he threat of soybean cyst nematode lurks in soil carried by any equipment, tire, or boot that crosses from the U.S. into Manitoba. Ontario, too, struggles with the pest, and it seems it’s less of a matter of if and instead when the nematode ends up in Western Canada.
As Dennis Lange, industry development specialist with Manitoba Agriculture says, any time you’re bringing in equipment from an area known to have soybean cyst nematode (SCN), you’re opening up your farm to risk. That said, there are ways to decrease that risk: blowing off equipment before it sees the field, pressure washing equipment, and possibly even disinfecting machinery are all smart options.
“If you’re in an area at high risk, because of flood water or soil movement, do what you can before you get in the field,” Lange says. For those in the Red River Valley of Manitoba, for example, growing soybean cyst nematode resistant varieties may make sense, even though they have yet to confirm the pest in the province. (Story continues below)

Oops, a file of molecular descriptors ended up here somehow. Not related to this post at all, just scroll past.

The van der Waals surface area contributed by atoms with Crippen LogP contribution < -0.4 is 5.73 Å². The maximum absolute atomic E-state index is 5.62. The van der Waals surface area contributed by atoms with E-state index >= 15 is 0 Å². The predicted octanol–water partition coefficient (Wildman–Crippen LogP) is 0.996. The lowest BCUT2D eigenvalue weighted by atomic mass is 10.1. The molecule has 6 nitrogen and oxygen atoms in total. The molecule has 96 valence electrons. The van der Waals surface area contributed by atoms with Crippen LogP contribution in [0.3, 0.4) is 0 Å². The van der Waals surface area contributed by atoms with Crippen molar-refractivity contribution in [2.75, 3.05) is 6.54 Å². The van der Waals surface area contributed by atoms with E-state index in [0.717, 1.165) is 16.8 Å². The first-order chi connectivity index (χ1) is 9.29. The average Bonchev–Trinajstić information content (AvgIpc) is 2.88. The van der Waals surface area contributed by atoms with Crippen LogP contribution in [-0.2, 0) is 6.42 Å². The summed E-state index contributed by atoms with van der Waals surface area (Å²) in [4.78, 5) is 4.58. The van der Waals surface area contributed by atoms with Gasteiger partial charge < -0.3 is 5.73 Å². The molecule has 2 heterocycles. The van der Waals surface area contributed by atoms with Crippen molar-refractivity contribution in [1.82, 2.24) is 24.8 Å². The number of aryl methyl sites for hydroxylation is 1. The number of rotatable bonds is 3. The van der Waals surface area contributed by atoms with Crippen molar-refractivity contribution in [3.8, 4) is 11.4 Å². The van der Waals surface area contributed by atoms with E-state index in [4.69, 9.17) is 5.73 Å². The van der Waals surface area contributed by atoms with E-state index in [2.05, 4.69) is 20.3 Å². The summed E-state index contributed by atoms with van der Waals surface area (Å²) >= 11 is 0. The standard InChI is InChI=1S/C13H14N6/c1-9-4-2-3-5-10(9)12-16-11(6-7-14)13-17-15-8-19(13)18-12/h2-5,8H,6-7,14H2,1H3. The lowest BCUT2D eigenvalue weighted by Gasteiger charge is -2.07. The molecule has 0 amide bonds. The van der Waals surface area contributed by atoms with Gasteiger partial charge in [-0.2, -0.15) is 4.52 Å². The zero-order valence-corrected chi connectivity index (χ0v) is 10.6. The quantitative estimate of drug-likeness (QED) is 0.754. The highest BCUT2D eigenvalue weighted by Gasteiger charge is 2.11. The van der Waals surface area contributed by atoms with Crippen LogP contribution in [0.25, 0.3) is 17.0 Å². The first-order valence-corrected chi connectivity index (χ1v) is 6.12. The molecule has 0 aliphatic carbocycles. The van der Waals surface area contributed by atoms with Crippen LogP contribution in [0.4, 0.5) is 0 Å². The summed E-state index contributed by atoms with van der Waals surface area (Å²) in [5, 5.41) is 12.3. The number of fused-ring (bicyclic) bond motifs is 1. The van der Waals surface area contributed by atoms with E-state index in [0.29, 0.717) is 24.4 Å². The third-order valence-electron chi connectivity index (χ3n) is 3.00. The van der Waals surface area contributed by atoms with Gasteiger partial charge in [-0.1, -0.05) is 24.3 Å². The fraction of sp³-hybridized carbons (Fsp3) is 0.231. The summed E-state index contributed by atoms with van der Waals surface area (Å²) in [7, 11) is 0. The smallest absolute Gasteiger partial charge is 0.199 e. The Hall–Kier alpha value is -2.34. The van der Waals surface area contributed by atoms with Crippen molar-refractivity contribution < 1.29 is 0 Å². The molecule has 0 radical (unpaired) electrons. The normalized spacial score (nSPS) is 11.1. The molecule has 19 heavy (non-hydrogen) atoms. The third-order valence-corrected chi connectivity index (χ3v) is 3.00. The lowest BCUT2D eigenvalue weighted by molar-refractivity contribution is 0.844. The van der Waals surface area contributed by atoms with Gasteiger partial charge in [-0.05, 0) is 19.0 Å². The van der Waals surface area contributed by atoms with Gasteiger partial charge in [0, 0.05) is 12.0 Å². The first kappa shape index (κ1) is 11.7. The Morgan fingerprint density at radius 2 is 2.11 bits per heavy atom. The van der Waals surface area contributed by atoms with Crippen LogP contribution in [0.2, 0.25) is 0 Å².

When the pest is present, signs and symptoms show up in July or August, but Lange says they can be challenging to find because symptoms resemble other things, such as iron deficiency chlorosis. What’s more, nematode levels have to build over years before you’d see signs. As with other soil-borne pests, high traffic areas, such as entranceways to fields, will likely end up with infestations first, so be sure to scout carefully.
When scouting, Lange says to dig up any soybean plants that are yellowing and check roots for tiny cysts. “They are very small compared to nodules,” Lange says. If you do see something and you’re not sure if it’s SCN or something else, get in touch with an extension person, he says.